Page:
Saturday, 24 May 2014

Marutamachi Revoir

Every month or so, I look in Google to see if anyone else is writing about Japanese crime fiction in English (or another European language). At the moment, there seems to be only one active blog, Ho-Ling no Jikenbo, which has been going for over five years now and has hundreds of reviews on it. Since we're the only ones currently covering the material, I sometimes try to avoid overlapping too much. But if a book sounds interesting, I'm likely to read it too at some point. The Revoir series by 円居挽 (MADOI Ban, or Van Madoy in the version that the books offer, born 1983) sounds like the kind of thing that I'd expect to like. I tried the first book, 丸太町ルヴォワール (Marutamachi Revoir, 2009); but in the end I couldn't feel much enthusiasm for it. So this'll be a fairly short review.

The set up is the most interesting part of the book, a society within the society of Kyoto, made up of ancient families, who resolve their disputes by a private trial system. The prosecution is for a murder several years back: the then teenage 城坂論語 (SHIROSAKA Rongo) is accused of having murdered his grandfather. The first chapter is a long first person narration by Shirosaka of the events of that day. He was recuperating after an injury to his eyes, which left him effectively blind, in his grandfather's home. His grandfather meanwhile was in the hanare (離れ), a separate building in the grounds, where he lived to avoid electrical interference that might make his pacemaker malfunction. I've mentioned this before, but those places are death traps (I'm fairly sure every detective story I've read so far, if there's a hanare, someone's going to get killed in it). Shirosaka, reaching for his mobile phone, happens to catch the hand of an intruder, apparently a young woman, who claims that her name is Rouge. There follows a battle of wits where he keeps hold of her and questions her; but in the end she gets away, and when later the grandfather is found dead, suspicion falls upon Shirosaka, since there are no traces of the young woman he remembers. The family cover up the crime, but some years later Shirosaka goes against his uncle's wishes, who sets a prosecution in motion.

The books are clearly aimed at young readers; and all the main characters are either students or only slightly older. If you include the first person account in the first chapter, we see the action from three viewpoints, Shirosaka, and his defense team, 御堂達也 (MIDOU Tatsuya) and 瓶賀流 (MIKAGA Mitsuru: I take it that these are unusual kanji for this name, as my Japanese input program didn't offer them as an option). There's a focus on young people's interest in deciding what to do with their lives, and also on cutting a good figure (格好いい).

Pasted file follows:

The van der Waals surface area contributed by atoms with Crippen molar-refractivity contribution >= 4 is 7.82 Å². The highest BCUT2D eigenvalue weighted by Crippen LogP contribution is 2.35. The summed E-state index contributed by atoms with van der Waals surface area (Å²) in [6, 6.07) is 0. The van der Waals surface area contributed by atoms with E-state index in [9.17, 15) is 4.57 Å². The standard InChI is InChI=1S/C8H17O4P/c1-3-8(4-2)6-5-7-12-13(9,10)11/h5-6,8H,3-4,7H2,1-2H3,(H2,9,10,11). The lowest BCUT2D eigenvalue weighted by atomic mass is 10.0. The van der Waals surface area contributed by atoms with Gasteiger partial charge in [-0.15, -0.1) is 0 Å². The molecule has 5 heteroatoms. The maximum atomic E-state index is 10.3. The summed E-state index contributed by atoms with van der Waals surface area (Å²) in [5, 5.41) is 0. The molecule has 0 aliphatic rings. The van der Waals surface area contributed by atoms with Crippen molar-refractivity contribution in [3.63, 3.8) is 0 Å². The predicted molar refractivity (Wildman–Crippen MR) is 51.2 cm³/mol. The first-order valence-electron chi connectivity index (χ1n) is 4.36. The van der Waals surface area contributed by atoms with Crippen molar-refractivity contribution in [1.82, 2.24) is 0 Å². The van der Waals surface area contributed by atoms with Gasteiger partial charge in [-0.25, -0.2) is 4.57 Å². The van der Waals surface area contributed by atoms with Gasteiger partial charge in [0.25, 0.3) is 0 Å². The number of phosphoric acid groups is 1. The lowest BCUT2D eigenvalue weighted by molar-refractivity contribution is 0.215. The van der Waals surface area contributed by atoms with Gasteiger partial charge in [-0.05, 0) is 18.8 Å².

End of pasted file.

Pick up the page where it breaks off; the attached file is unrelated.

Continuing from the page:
The trial proceeds with repeated surprises, especially since both sides are quite unscrupulous, ready to use any trick in order to win. The actual deductions rarely seem convincing and at the end we are left with a solution that was probably the one we were expecting; but if there was any good reason to choose it, I must have missed it. The private court was in the end not really a plus for me. I didn't really care about the ceremonial aspects, which got a lot of attention, and wanted to know what the procedural rules were. As it was, it seemed like a chaotic free for all, which is probably less fun for readers who have a couple of decades of experience of badly run meetings. The books makes a kind of theme of the interplay of the pleasure of deception and the pleasure of deduction. In this book at least, Madoi seems stronger in the first than the second.

Saturday, 17 May 2014

Little Momo

The book pictured is actually a bunko edition (2011) containing what was originally two books by  松谷みよ子 (MATSUTANI Miyoko), ちいさいモモちゃん (Chiisai Momo chan, Little Momo, 1964) and モモちゃんとプー (Momo chan to Pū, Momo and Pū, 1974). These are the first in a series of books about a little girl called Momo and her family: mama, papa, the cat Pū, and at the end of the second book the new baby Akane. The books are made up of linked short stories aimed at young readers (or listeners), but not as young as the main character, who goes from birth to three years old in the first book, from three to four in the second. I'm not sure why a book like this would be in bunko format (which are printed with few furigana and so probably unreadable for a younger child). You sometimes see children's books in this format, shelved among the adult novels, but they're mostly books for slightly older children, who may well be able to read them even without extra help. Either the publishers expect parents to read it aloud or they see a market in people nostalgically revisiting the books of their childhood.